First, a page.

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CFFI Generator

This module will read in the output produced by GCC, and parse it to easy-to-use json-formatted headers.

Calling a C shared library from a dynamic language shouldn't mean that you'll spend a week writing bindings. It's boring and stupid.

With the help of this module you'll get something the damn operating system should have provided you in the first place - the machine readable instructions for calling your favorite shared libraries.

Some of the resulting bindings may be broken, or the target language cannot support everything. It's common to not support varargs for example. Be sure to read entries from the table on-demand, or just ignore the entries that break your FFI.

There are some example scripts and their outputs dropped into the repository, if you like to look on what it produces and how.

It's Slightly Incomplete.


Install lrkit.


The following command fills up an environment from the header files:

import parser
env = parser.default_env()
parser.parse(env, [

Every time the parser runs, it generates the LR(1) tables to run the parser. This takes a second or two, even if you were using pypy.

This operation may crash on SnError. If that happens, do not attempt to rewrite the headers because that defeats the point of this tool. Instead file an issue at lrkit/issues, so we can adjust the tool to match the input.

The parser doesn't do much to understand the data. The names, types and structures appear in the dump just like they appear in the input file. The second step is to translate the output into a nice json dump, which is compatible with most languages that do not have two separate type namespaces in them as a convenience.

For this we've got a Translator. It's a bit like a template for your program:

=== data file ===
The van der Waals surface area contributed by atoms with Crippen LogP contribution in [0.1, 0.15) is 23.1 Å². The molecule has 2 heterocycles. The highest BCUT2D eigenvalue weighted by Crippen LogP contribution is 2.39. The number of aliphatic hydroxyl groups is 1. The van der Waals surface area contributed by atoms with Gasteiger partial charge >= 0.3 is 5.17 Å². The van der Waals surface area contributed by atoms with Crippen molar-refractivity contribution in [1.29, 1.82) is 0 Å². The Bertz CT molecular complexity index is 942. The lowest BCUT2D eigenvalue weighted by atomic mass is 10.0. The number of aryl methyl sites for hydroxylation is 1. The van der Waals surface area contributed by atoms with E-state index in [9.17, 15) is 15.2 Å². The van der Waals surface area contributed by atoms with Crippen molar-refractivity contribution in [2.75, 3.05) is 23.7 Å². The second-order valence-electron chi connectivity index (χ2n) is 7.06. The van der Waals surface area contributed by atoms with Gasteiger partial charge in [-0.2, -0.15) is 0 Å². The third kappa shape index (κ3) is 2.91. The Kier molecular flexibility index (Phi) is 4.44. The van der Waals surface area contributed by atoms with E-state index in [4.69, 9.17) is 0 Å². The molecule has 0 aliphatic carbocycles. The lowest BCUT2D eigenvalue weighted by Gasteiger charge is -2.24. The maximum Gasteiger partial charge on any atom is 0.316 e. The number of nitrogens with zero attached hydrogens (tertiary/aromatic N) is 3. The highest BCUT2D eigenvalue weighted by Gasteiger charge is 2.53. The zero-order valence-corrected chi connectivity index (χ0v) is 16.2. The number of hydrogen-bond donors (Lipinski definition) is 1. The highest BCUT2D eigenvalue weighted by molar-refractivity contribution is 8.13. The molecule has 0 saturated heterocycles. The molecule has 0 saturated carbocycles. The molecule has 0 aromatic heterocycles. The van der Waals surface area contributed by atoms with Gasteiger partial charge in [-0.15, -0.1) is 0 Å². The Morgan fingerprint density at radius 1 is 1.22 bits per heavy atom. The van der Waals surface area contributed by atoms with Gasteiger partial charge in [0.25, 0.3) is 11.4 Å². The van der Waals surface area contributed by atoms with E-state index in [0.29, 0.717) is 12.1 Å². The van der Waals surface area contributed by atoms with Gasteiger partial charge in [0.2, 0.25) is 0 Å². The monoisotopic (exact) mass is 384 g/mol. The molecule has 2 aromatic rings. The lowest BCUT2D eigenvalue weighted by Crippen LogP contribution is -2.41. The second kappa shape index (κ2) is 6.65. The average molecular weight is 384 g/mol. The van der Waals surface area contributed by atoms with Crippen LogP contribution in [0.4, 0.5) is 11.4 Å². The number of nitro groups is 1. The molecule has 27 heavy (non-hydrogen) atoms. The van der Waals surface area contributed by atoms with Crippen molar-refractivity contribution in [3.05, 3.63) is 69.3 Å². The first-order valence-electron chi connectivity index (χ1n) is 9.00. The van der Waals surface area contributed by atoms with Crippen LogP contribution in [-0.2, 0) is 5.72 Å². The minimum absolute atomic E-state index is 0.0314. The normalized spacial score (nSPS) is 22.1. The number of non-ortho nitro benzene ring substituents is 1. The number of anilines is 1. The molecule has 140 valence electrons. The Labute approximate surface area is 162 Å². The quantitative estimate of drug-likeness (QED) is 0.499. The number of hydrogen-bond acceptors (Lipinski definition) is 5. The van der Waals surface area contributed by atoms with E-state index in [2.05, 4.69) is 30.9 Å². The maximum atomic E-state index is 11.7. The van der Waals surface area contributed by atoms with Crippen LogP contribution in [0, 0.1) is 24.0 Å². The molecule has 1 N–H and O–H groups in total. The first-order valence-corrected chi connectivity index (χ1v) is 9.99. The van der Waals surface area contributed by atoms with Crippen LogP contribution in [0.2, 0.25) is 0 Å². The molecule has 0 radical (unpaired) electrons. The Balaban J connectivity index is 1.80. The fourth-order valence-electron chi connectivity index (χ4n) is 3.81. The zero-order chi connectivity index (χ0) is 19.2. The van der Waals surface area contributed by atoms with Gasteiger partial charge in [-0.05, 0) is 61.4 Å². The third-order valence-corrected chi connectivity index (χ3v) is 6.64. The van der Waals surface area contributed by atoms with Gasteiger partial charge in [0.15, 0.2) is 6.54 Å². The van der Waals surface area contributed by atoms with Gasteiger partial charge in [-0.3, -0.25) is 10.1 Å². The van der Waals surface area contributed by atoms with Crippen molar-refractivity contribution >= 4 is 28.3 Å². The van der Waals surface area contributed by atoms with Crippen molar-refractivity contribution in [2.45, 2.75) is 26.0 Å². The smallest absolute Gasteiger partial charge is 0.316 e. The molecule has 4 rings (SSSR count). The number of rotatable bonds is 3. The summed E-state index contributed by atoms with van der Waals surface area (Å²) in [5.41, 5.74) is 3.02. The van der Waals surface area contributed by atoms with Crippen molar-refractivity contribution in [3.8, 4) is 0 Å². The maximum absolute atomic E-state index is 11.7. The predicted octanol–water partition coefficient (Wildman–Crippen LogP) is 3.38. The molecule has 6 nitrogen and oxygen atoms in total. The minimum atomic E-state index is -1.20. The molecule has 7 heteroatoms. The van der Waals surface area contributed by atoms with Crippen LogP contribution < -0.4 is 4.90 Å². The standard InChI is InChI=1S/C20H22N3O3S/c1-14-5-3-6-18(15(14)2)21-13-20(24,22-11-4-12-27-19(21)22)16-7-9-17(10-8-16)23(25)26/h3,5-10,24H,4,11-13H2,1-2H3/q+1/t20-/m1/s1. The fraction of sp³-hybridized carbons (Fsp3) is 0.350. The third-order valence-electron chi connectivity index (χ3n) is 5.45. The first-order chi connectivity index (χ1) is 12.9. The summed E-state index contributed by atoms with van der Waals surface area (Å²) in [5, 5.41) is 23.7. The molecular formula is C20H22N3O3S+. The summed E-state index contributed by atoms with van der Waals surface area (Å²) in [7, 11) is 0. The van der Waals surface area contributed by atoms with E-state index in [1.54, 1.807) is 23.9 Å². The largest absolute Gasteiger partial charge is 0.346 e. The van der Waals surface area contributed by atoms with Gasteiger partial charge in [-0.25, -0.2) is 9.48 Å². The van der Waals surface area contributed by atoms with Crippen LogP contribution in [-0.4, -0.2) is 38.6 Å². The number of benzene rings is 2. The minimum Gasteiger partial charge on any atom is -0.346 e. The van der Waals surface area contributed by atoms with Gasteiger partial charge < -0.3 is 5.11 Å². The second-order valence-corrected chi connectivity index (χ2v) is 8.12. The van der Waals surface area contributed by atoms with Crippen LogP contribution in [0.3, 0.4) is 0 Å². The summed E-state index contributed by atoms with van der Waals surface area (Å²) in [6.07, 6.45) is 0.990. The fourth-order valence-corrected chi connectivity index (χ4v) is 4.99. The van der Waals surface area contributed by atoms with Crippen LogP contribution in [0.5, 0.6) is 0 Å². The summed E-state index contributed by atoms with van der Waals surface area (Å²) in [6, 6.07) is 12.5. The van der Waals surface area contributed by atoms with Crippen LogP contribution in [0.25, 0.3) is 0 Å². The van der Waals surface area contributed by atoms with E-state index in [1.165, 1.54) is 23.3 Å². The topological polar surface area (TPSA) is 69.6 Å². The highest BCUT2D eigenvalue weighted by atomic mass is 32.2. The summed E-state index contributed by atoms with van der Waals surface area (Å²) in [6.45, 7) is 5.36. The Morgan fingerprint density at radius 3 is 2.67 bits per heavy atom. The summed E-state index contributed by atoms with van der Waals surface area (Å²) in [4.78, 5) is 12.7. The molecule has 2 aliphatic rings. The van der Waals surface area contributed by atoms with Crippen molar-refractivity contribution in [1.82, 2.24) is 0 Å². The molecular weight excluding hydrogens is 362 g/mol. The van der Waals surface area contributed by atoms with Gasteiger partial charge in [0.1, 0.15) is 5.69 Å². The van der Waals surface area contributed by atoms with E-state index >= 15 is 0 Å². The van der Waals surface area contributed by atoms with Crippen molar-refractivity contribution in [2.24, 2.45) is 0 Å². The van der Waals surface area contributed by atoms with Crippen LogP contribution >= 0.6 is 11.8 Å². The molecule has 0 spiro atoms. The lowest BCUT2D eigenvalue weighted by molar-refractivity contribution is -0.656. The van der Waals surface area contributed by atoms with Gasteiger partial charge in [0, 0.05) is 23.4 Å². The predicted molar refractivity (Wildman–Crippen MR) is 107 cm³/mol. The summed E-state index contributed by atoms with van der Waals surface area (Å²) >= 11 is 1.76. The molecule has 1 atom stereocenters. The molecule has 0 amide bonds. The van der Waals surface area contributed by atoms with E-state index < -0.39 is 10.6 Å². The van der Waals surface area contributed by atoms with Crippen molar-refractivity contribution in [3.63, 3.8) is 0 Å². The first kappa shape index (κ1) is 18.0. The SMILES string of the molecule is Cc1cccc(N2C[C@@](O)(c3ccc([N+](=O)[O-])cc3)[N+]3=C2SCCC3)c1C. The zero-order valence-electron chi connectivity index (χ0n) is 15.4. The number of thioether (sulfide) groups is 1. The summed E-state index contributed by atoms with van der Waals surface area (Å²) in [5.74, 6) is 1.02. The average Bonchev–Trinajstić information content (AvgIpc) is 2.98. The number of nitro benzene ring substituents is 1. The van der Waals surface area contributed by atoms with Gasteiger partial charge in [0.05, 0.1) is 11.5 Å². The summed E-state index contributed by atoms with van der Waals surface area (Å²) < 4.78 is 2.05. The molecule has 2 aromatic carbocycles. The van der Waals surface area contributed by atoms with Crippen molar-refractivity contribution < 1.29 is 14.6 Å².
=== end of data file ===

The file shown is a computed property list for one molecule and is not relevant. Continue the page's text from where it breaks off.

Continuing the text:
from translator import Translator
def rename_type(name):
    return re.sub(r"^SDL_", r"", name)

translate = Translator(env, rename_type)
    'SDL_AudioCVT': 'AudioCVT',
    'SDL_assert_data': 'assert_data',
    'SDL_PixelFormat': 'PixelFormat',
    'SDL_RWops': 'RWops',

The translator renames constructs in the environment, after your command. You can pass it the constructs you want to include in your .json output. Here's an example how to etract and rename some C functions with a regex:

variables = {}

for cname in env.names:
    if re.match(r'^SDL_\w', cname):
        typespec = translate.declarator(env.names[cname])
        name = re.sub(r"^SDL_", r"", cname)
        variables[name] = {'name':cname, 'type':typespec}

You probably want some constants with those functions. The parser parses also the macroenvironment dumped by GCC, you can obtain it from the environment, as long as you look after unresolved entries:

constants = {}
for name, value in env.constants.iteritems():
    if re.match(r'^SDL_\w', name):
        if isinstance(value, (int, str)):
            name = re.sub(r"^SDL_", r"", name)
            constants[name] = value

The translate.types will contain the types required by the commands you requested. Finally just print it out!

print json.dumps({
    'constants': constants,
    'types': translate.types,
    'variables': variables}, indent=2, sort_keys=True)


C Foreign function interface generator.







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